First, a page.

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HARRY MANX - OM SUITE OHM

Om Suite Ohm

Harry Manx
Om Suite Ohm

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Released - Wednesday February 13th 2013

Harry Manx - 'Om Suite Ohm'    

I began working on this CD in Wisconsin in the late fall of 2011. I teamed up with composer/producer Hans Christian (has worked with Daniel Lanois, and was bassist on Robbie Robertsons' first solo CD). We co-wrote many instrumental songs, four of which made it on to this CD. Later on I wrote lyrics for two of these songs ( 'The Moon Rose Up' and  'All Fall Down').  

I then went to Australia and co-wrote two songs with African inspired musician Yeshe. We created two instrumental pieces based on African grooves.  I then wrote the words for them which became 'Saya' and 'Further Shore.'

I met up with Australian Didjeridoo player Ganga Giri (played with Peter Gabriel)  We jammed on a tune of mine titled "Way Out Back". It was inspired by the great Australian landscape.

Lastly I wrote a song that got me nominated for "Songwriter of the Year" at the Western Canadian Music Awards titled "Carry My Tears". I wrote this for a friend that passed on recently. It stands outon the CD for it's simplicity and honesty.  I finished my recording and mixing at a studio in Victoria BC on Vancouver Island.

This CD has me playing a lot of electric slide. Not so much in the Blues style but perhaps closer to an "Electric Bollywood" sound.  This is very apparent on the track 'Reubens Train'. I also recorded a version of 'A Love Supreme'. It was written by John Coltrane. Here's what I know about Coltrane and his connection to Indian music. Coltrane loved all things Indian. He had recordings of Indian music and at one point he came upon a South Indian folk tune (a Dhun) that had the melody which later became the basis for A Love Supreme. That haunting repetitive bass groove.The song (at least the section that I'm using) has only one chord in the same way that Indian Ragas do. It is 'modal'. Coltrane and many other Jazz musicians of his time were experimenting with playing in 'modes' inspired by Indian music. He befriended Ravi Shankar and their friendship lasted many years. In my arrangement, I'm taking the tune a little bit back East with Indian phrasing on the electric slide. My version is not an attempt to improve on the original. I simply found my own unique take on this great tune.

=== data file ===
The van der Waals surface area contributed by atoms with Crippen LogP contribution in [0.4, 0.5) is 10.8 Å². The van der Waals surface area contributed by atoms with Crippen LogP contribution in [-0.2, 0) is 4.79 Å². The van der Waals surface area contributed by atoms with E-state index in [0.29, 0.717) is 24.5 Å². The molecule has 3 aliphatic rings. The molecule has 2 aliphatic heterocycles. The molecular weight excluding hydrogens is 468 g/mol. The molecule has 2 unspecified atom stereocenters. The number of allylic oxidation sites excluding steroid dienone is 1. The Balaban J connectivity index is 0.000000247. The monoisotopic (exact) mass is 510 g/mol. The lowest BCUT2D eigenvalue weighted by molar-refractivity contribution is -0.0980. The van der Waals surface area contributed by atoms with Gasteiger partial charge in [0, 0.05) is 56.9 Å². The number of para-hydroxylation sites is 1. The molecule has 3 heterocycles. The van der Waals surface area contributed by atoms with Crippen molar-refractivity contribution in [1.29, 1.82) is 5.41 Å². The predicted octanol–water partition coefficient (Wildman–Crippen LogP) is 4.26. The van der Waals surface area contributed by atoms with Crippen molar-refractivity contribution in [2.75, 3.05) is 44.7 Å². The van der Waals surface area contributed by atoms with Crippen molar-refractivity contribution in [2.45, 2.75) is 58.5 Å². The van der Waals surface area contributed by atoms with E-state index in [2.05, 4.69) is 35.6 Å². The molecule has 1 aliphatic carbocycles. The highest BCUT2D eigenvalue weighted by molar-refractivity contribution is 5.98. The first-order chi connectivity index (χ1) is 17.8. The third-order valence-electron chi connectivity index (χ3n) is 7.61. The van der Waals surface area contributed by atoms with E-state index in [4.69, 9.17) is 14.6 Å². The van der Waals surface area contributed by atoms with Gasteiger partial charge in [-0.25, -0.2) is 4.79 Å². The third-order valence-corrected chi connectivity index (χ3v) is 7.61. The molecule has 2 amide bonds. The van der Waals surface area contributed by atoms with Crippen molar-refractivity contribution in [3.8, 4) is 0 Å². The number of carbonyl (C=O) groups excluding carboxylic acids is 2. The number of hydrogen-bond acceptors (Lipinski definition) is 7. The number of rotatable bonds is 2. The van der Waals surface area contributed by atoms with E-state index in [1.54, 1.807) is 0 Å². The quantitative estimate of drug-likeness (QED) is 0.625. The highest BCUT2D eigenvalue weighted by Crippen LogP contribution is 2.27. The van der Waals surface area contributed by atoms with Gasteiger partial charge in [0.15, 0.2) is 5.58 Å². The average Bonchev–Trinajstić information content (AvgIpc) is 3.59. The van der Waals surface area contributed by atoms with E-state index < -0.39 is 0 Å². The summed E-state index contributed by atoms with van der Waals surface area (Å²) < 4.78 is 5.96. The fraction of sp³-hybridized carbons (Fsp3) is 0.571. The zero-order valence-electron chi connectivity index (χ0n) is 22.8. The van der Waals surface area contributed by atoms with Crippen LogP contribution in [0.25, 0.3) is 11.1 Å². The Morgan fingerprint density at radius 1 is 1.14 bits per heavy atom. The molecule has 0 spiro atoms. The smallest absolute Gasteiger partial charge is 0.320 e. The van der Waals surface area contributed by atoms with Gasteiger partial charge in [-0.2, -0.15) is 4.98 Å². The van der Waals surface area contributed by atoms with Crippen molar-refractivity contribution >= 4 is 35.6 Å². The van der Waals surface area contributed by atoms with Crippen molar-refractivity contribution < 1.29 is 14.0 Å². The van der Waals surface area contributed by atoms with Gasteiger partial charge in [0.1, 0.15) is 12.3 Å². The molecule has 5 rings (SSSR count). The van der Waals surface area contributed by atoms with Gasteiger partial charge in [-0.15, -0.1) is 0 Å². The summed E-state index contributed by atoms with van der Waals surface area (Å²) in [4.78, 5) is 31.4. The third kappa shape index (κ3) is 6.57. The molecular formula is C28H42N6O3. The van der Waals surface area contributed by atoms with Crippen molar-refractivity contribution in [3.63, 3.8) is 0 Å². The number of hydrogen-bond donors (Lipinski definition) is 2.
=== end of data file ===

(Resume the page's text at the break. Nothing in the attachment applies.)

This CD is my 9th solo CD (I made 3 with Kevin Breit). … my engineer brought an electric Tele to the studio with a 'hot rails' pick-up and an old Fender amp and I ended up using it on many of the tracks.  That's new for me. The use of Violins, Cellos, Sirangi and other string instruments on my CD is a first. I've always loved strings and the slide guitar is a great contrast to the sound of the bowed instruments.  Hope you like the tunes... - HM

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Barry Cleveland, Guitar Player

“Canadian guitarist and singer-songwriter Harry Manx is an artist that critics have occasionally had a hard time getting their minds around. His unique amalgam of blues and other Ameri...more